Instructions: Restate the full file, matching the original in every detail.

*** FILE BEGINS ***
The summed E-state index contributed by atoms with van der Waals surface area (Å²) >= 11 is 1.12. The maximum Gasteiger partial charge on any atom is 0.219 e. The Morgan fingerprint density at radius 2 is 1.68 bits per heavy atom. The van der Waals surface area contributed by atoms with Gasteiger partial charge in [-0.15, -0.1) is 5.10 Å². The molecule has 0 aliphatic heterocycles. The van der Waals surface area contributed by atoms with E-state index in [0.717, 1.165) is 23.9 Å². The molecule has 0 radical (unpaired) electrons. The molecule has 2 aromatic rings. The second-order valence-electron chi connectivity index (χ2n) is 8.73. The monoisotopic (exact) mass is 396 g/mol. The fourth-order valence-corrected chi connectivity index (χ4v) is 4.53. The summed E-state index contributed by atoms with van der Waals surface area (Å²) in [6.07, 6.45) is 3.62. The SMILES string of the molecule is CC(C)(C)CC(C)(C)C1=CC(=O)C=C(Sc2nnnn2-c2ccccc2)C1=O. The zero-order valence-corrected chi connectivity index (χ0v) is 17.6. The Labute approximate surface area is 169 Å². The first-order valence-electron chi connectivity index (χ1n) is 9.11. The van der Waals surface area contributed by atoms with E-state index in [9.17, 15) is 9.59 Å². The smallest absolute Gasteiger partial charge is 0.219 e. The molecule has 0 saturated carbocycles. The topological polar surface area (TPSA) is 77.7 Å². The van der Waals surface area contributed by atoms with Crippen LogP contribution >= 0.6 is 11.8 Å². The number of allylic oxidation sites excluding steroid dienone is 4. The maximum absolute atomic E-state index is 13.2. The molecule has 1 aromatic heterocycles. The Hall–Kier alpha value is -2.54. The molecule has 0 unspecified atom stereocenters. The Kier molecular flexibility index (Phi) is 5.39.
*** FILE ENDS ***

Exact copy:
The summed E-state index contributed by atoms with van der Waals surface area (Å²) >= 11 is 1.12. The maximum Gasteiger partial charge on any atom is 0.219 e. The Morgan fingerprint density at radius 2 is 1.68 bits per heavy atom. The van der Waals surface area contributed by atoms with Gasteiger partial charge in [-0.15, -0.1) is 5.10 Å². The molecule has 0 aliphatic heterocycles. The van der Waals surface area contributed by atoms with E-state index in [0.717, 1.165) is 23.9 Å². The molecule has 0 radical (unpaired) electrons. The molecule has 2 aromatic rings. The second-order valence-electron chi connectivity index (χ2n) is 8.73. The monoisotopic (exact) mass is 396 g/mol. The fourth-order valence-corrected chi connectivity index (χ4v) is 4.53. The summed E-state index contributed by atoms with van der Waals surface area (Å²) in [6.07, 6.45) is 3.62. The SMILES string of the molecule is CC(C)(C)CC(C)(C)C1=CC(=O)C=C(Sc2nnnn2-c2ccccc2)C1=O. The zero-order valence-corrected chi connectivity index (χ0v) is 17.6. The Labute approximate surface area is 169 Å². The first-order valence-electron chi connectivity index (χ1n) is 9.11. The van der Waals surface area contributed by atoms with E-state index in [9.17, 15) is 9.59 Å². The smallest absolute Gasteiger partial charge is 0.219 e. The molecule has 0 saturated carbocycles. The topological polar surface area (TPSA) is 77.7 Å². The van der Waals surface area contributed by atoms with Crippen LogP contribution >= 0.6 is 11.8 Å². The number of allylic oxidation sites excluding steroid dienone is 4. The maximum absolute atomic E-state index is 13.2. The molecule has 1 aromatic heterocycles. The Hall–Kier alpha value is -2.54. The molecule has 0 unspecified atom stereocenters. The Kier molecular flexibility index (Phi) is 5.39.